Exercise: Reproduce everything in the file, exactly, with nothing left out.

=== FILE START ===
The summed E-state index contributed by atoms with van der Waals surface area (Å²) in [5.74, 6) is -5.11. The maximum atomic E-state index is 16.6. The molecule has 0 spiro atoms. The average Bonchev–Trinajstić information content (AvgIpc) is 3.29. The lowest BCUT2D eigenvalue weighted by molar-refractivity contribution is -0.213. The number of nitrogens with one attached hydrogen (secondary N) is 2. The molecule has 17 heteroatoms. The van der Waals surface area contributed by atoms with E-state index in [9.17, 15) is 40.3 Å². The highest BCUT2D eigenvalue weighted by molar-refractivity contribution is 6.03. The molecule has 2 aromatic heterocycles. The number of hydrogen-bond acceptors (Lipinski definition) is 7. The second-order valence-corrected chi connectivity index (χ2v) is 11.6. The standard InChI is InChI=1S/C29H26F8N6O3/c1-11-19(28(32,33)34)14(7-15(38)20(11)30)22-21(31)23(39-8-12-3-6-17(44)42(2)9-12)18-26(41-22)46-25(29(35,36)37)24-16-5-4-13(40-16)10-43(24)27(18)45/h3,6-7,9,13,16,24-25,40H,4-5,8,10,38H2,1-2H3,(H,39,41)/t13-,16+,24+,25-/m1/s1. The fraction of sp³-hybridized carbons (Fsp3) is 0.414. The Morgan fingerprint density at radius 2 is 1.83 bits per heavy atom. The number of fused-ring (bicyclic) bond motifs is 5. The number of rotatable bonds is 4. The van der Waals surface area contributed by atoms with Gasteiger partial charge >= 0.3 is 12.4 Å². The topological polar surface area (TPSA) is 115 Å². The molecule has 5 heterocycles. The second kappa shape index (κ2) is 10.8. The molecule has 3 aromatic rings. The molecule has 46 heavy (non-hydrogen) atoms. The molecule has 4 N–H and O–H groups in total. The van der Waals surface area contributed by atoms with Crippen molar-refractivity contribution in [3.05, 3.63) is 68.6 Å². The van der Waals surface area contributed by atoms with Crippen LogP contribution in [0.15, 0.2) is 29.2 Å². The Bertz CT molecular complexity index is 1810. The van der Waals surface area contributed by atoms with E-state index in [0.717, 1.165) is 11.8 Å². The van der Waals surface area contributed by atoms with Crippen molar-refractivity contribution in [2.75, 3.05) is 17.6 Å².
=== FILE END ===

The summed E-state index contributed by atoms with van der Waals surface area (Å²) in [5.74, 6) is -5.11. The maximum atomic E-state index is 16.6. The molecule has 0 spiro atoms. The average Bonchev–Trinajstić information content (AvgIpc) is 3.29. The lowest BCUT2D eigenvalue weighted by molar-refractivity contribution is -0.213. The number of nitrogens with one attached hydrogen (secondary N) is 2. The molecule has 17 heteroatoms. The van der Waals surface area contributed by atoms with E-state index in [9.17, 15) is 40.3 Å². The highest BCUT2D eigenvalue weighted by molar-refractivity contribution is 6.03. The molecule has 2 aromatic heterocycles. The number of hydrogen-bond acceptors (Lipinski definition) is 7. The second-order valence-corrected chi connectivity index (χ2v) is 11.6. The standard InChI is InChI=1S/C29H26F8N6O3/c1-11-19(28(32,33)34)14(7-15(38)20(11)30)22-21(31)23(39-8-12-3-6-17(44)42(2)9-12)18-26(41-22)46-25(29(35,36)37)24-16-5-4-13(40-16)10-43(24)27(18)45/h3,6-7,9,13,16,24-25,40H,4-5,8,10,38H2,1-2H3,(H,39,41)/t13-,16+,24+,25-/m1/s1. The fraction of sp³-hybridized carbons (Fsp3) is 0.414. The Morgan fingerprint density at radius 2 is 1.83 bits per heavy atom. The number of fused-ring (bicyclic) bond motifs is 5. The number of rotatable bonds is 4. The van der Waals surface area contributed by atoms with Gasteiger partial charge >= 0.3 is 12.4 Å². The topological polar surface area (TPSA) is 115 Å². The molecule has 5 heterocycles. The second kappa shape index (κ2) is 10.8. The molecule has 3 aromatic rings. The molecule has 46 heavy (non-hydrogen) atoms. The molecule has 4 N–H and O–H groups in total. The van der Waals surface area contributed by atoms with Crippen molar-refractivity contribution in [3.05, 3.63) is 68.6 Å². The van der Waals surface area contributed by atoms with Crippen LogP contribution in [0.15, 0.2) is 29.2 Å². The Bertz CT molecular complexity index is 1810. The van der Waals surface area contributed by atoms with E-state index in [0.717, 1.165) is 11.8 Å². The van der Waals surface area contributed by atoms with Crippen molar-refractivity contribution in [2.75, 3.05) is 17.6 Å².